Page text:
Department of Sociology

Katie Kaufman Rogers


M.A., The University of Texas at Austin

Doctoral Candidate
Katie Kaufman Rogers

Contact

Interests


Race, Gender, and Class · Culture · Crime, Law, and Deviance · Work · Qualitative Methods

Biography


Katie Kaufman Rogers is a Ph.D. candidate in sociology at the University of Texas at Austin, where she is also an affiliate of the Urban Ethnography Lab and completing a doctoral portfolio in Women's and Gender Studies. Her research has received awards from the American Sociological Association, Sociologists for Women in Society, and the UT Center for Women and Gender Studies, and is funded by the National Science Foundation and the Rapoport Center for Human Rights and Justice. Katie's dissertation “Cultivating Legitimacy: An Intersectional Analysis of the Legal Cannabis Industry” uses 50 in-depth interviews, a year of participant observation, and media analyses to examine differently racialized women's participation in the United States' newly regulated cannabis industry.

Courses


SOC 307T • Punishment And Society

44749 • Fall 2021
Meets TTH 9:30AM-11:00AM UTC 3.102
SB

Course Description:

This is a course designed for undergraduate students to learn about the function and current manifestations of the American criminal legal system (“CLS”).  It will provide an introduction to the components and procedures of the CLS, paying close attention to how the system differentially operates on the basis of gender, sexuality, race and ethnicity, and social class.  This course is designed to give students a broad picture of how the CLS operates beginning with a broad overview of its current breadth and complexity.  We will study the various components of the criminal legal system, like policing, courts, incarceration, post-incarceration, and collateral consequences of incarceration.  We will finish with an exploration of how we may move forward in the wake of mass incarceration with alternatives to punishment and opportunities for change.

By the end of this course, you will be able to:

  • Understand the development, breadth, function of the CLS and understand how race, class, and gender impact its development and maintenance.
  • Critically read social science and other texts in order to evaluate the strengths and weaknesses of evidence provided by authors.
  • Develop sociological frameworks about punishment.
  • Participate in class discussions and learn effective communication skills.
  • Use evidence from social science publications to build arguments in original written materials. 

SOC 307T • Punishment And Society-Wb

44625 • Spring 2021
Meets MW 2:30PM-4:00PM
Internet; Synchronous
SB

Description

This course examines the social construction of crime and society’s responses to it, with a focus on punishment as a method of social control. The course begins by historicizing settler-colonial origins of the U.S. criminal punishment system. Sociological approaches to power, deviance, and social control are introduced to contextualize this history. These frameworks are then applied to various components of the modern U.S. criminal punishment system, including criminalization, policing, courts, and incarceration (including immigrant detention). Resistance, reforms, abolition, and other alternatives to these systems are explored. Special attention is paid to how power operates through punishment and (re)produces inequalities at the intersections of race/ethnicity, citizen status, gender, sexuality, and social class.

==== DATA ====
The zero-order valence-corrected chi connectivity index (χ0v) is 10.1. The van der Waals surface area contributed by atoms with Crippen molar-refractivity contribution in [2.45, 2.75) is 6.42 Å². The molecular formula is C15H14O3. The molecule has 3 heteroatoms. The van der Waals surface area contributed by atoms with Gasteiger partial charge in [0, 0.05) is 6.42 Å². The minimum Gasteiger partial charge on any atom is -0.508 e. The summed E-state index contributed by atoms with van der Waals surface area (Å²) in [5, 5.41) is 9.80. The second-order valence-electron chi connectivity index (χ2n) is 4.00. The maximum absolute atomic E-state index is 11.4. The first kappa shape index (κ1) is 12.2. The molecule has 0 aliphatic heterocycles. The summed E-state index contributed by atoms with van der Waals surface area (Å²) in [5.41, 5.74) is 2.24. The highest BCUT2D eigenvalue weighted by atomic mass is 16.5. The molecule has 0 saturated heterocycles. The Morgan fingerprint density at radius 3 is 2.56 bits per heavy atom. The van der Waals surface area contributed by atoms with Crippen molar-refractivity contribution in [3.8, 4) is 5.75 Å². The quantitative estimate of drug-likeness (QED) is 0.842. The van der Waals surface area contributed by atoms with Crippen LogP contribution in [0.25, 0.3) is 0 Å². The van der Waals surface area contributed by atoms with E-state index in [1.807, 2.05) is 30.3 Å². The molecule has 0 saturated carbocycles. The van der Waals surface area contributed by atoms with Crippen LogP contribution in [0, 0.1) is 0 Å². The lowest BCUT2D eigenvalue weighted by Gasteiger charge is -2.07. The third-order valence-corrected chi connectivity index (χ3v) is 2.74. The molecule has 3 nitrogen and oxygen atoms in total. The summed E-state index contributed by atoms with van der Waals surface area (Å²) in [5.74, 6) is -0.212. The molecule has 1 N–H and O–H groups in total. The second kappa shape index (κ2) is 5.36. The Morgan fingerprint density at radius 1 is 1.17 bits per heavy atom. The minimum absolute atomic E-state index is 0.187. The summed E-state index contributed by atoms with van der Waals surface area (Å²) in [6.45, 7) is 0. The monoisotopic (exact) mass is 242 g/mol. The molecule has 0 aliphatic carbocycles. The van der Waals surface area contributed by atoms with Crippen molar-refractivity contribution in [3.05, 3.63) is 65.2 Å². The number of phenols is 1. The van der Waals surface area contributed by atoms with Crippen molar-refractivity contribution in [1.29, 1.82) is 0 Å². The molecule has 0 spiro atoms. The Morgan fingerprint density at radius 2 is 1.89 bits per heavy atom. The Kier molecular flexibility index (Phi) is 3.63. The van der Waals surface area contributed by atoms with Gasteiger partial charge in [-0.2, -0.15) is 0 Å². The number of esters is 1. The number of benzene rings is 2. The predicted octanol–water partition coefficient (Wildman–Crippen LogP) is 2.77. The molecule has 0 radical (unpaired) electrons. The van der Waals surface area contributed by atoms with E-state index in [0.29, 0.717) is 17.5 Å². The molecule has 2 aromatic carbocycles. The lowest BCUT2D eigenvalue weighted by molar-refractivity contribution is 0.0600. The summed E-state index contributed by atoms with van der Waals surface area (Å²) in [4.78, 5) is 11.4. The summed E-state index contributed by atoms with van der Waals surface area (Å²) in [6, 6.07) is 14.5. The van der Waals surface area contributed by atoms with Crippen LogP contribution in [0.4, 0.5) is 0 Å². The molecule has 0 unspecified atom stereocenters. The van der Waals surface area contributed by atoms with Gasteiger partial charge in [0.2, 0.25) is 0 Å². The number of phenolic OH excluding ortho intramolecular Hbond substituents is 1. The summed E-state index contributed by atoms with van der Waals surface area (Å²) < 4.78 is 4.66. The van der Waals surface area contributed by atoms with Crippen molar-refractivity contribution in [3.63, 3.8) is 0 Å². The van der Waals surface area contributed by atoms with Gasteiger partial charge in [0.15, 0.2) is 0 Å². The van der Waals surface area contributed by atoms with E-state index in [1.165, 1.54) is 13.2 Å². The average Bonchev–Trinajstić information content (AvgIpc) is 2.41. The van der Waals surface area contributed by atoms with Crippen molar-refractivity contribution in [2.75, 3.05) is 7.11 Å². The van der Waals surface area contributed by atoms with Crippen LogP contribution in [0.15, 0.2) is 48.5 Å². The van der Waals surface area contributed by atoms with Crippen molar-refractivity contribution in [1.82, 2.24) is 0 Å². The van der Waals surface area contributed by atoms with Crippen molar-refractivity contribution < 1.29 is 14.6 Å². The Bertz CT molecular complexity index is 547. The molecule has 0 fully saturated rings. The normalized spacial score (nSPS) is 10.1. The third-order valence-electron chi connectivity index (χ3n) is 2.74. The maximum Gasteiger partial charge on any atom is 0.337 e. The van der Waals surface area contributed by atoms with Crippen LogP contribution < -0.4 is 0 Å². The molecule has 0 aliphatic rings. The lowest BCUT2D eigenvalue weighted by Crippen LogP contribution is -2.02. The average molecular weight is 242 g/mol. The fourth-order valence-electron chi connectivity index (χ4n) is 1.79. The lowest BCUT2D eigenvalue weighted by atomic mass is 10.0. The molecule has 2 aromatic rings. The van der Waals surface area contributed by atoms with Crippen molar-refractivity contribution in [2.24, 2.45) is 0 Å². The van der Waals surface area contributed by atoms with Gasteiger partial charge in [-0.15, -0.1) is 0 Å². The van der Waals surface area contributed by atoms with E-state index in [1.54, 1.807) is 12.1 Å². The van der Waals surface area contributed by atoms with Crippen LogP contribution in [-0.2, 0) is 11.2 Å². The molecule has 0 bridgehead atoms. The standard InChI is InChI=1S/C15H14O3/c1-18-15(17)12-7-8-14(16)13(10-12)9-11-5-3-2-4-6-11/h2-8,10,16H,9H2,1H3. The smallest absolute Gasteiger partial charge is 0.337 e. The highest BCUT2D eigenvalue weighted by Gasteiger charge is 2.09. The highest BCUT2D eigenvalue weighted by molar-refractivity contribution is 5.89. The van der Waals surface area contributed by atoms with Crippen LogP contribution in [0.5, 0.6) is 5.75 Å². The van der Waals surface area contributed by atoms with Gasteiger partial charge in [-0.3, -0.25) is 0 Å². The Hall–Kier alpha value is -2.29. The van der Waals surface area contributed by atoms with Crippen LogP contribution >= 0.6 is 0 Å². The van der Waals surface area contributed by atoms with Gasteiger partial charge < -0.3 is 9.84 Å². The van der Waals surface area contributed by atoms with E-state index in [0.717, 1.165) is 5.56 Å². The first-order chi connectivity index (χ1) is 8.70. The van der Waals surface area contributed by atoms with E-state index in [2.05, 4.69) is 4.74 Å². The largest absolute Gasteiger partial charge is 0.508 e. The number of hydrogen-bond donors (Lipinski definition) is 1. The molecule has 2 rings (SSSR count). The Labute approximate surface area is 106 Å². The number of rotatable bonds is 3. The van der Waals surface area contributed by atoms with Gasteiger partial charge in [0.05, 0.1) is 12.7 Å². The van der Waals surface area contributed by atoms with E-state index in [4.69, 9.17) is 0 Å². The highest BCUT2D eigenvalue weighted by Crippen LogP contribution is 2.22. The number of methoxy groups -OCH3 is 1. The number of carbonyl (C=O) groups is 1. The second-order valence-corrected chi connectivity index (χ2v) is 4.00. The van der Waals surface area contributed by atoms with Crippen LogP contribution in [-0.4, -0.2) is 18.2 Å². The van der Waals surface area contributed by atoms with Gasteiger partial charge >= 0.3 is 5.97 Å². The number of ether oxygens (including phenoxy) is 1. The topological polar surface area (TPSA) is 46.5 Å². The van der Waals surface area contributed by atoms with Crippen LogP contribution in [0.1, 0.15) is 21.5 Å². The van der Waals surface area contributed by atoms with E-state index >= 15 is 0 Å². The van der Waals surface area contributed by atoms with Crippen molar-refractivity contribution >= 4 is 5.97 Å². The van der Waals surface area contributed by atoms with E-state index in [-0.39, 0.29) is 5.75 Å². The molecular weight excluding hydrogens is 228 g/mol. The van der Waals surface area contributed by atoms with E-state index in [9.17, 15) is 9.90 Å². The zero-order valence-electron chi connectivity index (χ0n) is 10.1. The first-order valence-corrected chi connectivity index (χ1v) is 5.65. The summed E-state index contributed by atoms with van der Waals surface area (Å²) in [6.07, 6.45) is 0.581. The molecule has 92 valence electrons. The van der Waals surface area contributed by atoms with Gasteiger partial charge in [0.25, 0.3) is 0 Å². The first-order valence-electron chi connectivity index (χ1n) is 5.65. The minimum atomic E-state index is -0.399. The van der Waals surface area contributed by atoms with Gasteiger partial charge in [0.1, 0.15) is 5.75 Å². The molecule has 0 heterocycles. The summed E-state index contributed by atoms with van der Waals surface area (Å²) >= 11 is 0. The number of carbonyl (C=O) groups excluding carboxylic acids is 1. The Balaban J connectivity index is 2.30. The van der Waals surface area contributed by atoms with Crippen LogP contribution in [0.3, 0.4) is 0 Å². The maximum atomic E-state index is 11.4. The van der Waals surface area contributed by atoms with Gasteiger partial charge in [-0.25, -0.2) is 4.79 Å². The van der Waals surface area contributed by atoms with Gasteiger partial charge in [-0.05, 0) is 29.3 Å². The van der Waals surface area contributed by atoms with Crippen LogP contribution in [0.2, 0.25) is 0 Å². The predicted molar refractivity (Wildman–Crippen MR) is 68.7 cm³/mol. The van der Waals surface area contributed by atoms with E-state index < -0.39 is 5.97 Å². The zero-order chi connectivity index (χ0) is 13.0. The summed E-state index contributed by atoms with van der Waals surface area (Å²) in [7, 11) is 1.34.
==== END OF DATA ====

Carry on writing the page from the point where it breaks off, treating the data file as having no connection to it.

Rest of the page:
Required Texts

N/A (all texts will be provided by the instructor)

 

Grading Policy

Weekly Quizzes                   10 pts (10%)

In-Class Activities                30 pts (30%)

Midterm Exam                      30 pts (30%)

Final Exam                            30 pts (30%)

 

Scores will not be rounded up or down

(e.g., an A- includes all scores 90.000 through 92.999)

 

A   93-100

A-  90-92

B+ 87-89

B   83-86

B-  80-82

C+ 77-79

C   73-76

C-  70-72

D+ 67-69

D   63-66

D-  60-62

F (59 and below)

 

SOC 307T • Punishment And Society

44197 • Spring 2019
Meets MWF 12:00PM-1:00PM RLP 1.106
SB

Course Description:

This is a course designed for undergraduate students to learn about the function and current manifestations of the American criminal legal system (“CLS”).  It will provide an introduction to the components and procedures of the CLS, paying close attention to how the system differentially operates on the basis of gender, sexuality, race and ethnicity, and social class.  This course is designed to give students a broad picture of how the CLS operates beginning with a broad overview of its current breadth and complexity.  We will study the various components of the criminal legal system, like policing, courts, incarceration, post-incarceration, and collateral consequences of incarceration.  We will finish with an exploration of how we may move forward in the wake of mass incarceration with alternatives to punishment and opportunities for change.

By the end of this course, you will be able to:

  • Understand the development, breadth, function of the CLS and understand how race, class, and gender impact its development and maintenance.
  • Critically read social science and other texts in order to evaluate the strengths and weaknesses of evidence provided by authors.
  • Develop sociological frameworks about punishment.
  • Participate in class discussions and learn effective communication skills.
  • Use evidence from social science publications to build arguments in original written materials. 

Curriculum Vitae


Profile Pages


External Links



  • Department of Sociology

    The University of Texas at Austin
    305 E 23rd St, A1700
    RLP 3.306
    Austin, TX 78712-1086
    512-232-6300